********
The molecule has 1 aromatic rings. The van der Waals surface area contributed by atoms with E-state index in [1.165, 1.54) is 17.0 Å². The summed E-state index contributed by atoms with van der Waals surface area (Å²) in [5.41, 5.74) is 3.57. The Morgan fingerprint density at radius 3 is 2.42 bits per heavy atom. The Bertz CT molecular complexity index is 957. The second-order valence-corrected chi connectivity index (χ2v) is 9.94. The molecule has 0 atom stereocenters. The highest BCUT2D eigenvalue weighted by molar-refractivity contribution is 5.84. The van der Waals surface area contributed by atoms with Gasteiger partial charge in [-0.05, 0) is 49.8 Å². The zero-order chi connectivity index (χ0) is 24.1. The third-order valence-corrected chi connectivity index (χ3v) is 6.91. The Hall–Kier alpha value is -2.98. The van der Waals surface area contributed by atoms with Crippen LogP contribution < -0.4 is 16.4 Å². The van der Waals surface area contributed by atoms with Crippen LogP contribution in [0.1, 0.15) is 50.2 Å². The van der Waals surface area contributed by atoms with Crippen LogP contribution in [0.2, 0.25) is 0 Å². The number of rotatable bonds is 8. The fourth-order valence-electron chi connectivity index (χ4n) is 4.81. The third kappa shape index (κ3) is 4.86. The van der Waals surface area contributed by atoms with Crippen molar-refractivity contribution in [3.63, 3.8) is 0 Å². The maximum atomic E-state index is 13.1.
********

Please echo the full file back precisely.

The molecule has 1 aromatic rings. The van der Waals surface area contributed by atoms with E-state index in [1.165, 1.54) is 17.0 Å². The summed E-state index contributed by atoms with van der Waals surface area (Å²) in [5.41, 5.74) is 3.57. The Morgan fingerprint density at radius 3 is 2.42 bits per heavy atom. The Bertz CT molecular complexity index is 957. The second-order valence-corrected chi connectivity index (χ2v) is 9.94. The molecule has 0 atom stereocenters. The highest BCUT2D eigenvalue weighted by molar-refractivity contribution is 5.84. The van der Waals surface area contributed by atoms with Gasteiger partial charge in [-0.05, 0) is 49.8 Å². The zero-order chi connectivity index (χ0) is 24.1. The third-order valence-corrected chi connectivity index (χ3v) is 6.91. The Hall–Kier alpha value is -2.98. The van der Waals surface area contributed by atoms with Crippen LogP contribution < -0.4 is 16.4 Å². The van der Waals surface area contributed by atoms with Crippen LogP contribution in [0.1, 0.15) is 50.2 Å². The van der Waals surface area contributed by atoms with Crippen LogP contribution in [0.2, 0.25) is 0 Å². The number of rotatable bonds is 8. The fourth-order valence-electron chi connectivity index (χ4n) is 4.81. The third kappa shape index (κ3) is 4.86. The van der Waals surface area contributed by atoms with Crippen molar-refractivity contribution in [3.63, 3.8) is 0 Å². The maximum atomic E-state index is 13.1.